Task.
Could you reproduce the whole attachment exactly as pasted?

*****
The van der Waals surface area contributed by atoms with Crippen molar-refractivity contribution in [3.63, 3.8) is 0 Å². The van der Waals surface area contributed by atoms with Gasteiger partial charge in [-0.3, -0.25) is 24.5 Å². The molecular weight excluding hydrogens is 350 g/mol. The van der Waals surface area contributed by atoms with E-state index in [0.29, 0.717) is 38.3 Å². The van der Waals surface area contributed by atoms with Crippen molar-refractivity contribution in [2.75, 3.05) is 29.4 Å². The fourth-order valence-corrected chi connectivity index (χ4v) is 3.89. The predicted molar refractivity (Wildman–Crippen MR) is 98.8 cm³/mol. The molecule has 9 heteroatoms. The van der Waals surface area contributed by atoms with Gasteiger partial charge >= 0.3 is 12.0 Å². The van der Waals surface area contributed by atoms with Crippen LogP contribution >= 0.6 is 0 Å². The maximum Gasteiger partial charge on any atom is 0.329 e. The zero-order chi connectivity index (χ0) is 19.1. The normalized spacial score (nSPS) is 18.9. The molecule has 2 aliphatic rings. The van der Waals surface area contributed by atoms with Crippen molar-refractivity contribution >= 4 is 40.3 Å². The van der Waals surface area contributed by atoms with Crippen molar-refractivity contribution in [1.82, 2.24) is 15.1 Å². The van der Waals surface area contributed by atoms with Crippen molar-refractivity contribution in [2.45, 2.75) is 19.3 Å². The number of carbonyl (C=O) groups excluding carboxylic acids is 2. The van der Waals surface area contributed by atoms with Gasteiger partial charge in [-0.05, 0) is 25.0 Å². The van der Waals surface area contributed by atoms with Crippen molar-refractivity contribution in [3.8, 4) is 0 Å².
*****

The van der Waals surface area contributed by atoms with Crippen molar-refractivity contribution in [3.63, 3.8) is 0 Å². The van der Waals surface area contributed by atoms with Gasteiger partial charge in [-0.3, -0.25) is 24.5 Å². The molecular weight excluding hydrogens is 350 g/mol. The van der Waals surface area contributed by atoms with E-state index in [0.29, 0.717) is 38.3 Å². The van der Waals surface area contributed by atoms with Crippen molar-refractivity contribution in [2.75, 3.05) is 29.4 Å². The fourth-order valence-corrected chi connectivity index (χ4v) is 3.89. The predicted molar refractivity (Wildman–Crippen MR) is 98.8 cm³/mol. The molecule has 9 heteroatoms. The van der Waals surface area contributed by atoms with Gasteiger partial charge >= 0.3 is 12.0 Å². The van der Waals surface area contributed by atoms with Crippen LogP contribution >= 0.6 is 0 Å². The maximum Gasteiger partial charge on any atom is 0.329 e. The zero-order chi connectivity index (χ0) is 19.1. The normalized spacial score (nSPS) is 18.9. The molecule has 2 aliphatic rings. The van der Waals surface area contributed by atoms with Crippen molar-refractivity contribution >= 4 is 40.3 Å². The van der Waals surface area contributed by atoms with Crippen molar-refractivity contribution in [1.82, 2.24) is 15.1 Å². The van der Waals surface area contributed by atoms with Crippen molar-refractivity contribution in [2.45, 2.75) is 19.3 Å². The number of carbonyl (C=O) groups excluding carboxylic acids is 2. The van der Waals surface area contributed by atoms with Gasteiger partial charge in [-0.05, 0) is 25.0 Å². The van der Waals surface area contributed by atoms with Crippen molar-refractivity contribution in [3.8, 4) is 0 Å².